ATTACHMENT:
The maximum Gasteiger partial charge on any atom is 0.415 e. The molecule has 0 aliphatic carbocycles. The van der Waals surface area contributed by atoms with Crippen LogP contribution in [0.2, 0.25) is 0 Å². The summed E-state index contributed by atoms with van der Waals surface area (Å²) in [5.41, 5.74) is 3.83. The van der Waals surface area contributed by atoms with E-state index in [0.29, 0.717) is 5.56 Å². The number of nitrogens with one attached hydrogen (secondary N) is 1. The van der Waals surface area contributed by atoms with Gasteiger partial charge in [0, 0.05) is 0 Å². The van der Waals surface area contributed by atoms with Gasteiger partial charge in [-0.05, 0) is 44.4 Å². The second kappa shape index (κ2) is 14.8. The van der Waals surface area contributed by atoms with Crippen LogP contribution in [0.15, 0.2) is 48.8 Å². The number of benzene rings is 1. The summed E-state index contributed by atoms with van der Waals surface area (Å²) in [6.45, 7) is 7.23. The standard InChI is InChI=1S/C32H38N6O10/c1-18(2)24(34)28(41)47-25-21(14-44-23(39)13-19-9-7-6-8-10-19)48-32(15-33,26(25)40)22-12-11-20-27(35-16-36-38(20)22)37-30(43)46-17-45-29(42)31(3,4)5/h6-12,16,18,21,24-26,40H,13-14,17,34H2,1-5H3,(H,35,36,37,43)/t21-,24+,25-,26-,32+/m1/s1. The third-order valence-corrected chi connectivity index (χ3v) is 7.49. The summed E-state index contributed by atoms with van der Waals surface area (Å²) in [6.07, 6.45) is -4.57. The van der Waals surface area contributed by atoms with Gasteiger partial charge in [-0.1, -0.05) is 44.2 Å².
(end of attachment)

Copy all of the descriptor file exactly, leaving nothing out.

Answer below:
The maximum Gasteiger partial charge on any atom is 0.415 e. The molecule has 0 aliphatic carbocycles. The van der Waals surface area contributed by atoms with Crippen LogP contribution in [0.2, 0.25) is 0 Å². The summed E-state index contributed by atoms with van der Waals surface area (Å²) in [5.41, 5.74) is 3.83. The van der Waals surface area contributed by atoms with E-state index in [0.29, 0.717) is 5.56 Å². The number of nitrogens with one attached hydrogen (secondary N) is 1. The van der Waals surface area contributed by atoms with Gasteiger partial charge in [0, 0.05) is 0 Å². The van der Waals surface area contributed by atoms with Gasteiger partial charge in [-0.05, 0) is 44.4 Å². The second kappa shape index (κ2) is 14.8. The van der Waals surface area contributed by atoms with Crippen LogP contribution in [0.15, 0.2) is 48.8 Å². The number of benzene rings is 1. The summed E-state index contributed by atoms with van der Waals surface area (Å²) in [6.45, 7) is 7.23. The standard InChI is InChI=1S/C32H38N6O10/c1-18(2)24(34)28(41)47-25-21(14-44-23(39)13-19-9-7-6-8-10-19)48-32(15-33,26(25)40)22-12-11-20-27(35-16-36-38(20)22)37-30(43)46-17-45-29(42)31(3,4)5/h6-12,16,18,21,24-26,40H,13-14,17,34H2,1-5H3,(H,35,36,37,43)/t21-,24+,25-,26-,32+/m1/s1. The third-order valence-corrected chi connectivity index (χ3v) is 7.49. The summed E-state index contributed by atoms with van der Waals surface area (Å²) in [6.07, 6.45) is -4.57. The van der Waals surface area contributed by atoms with Gasteiger partial charge in [-0.1, -0.05) is 44.2 Å².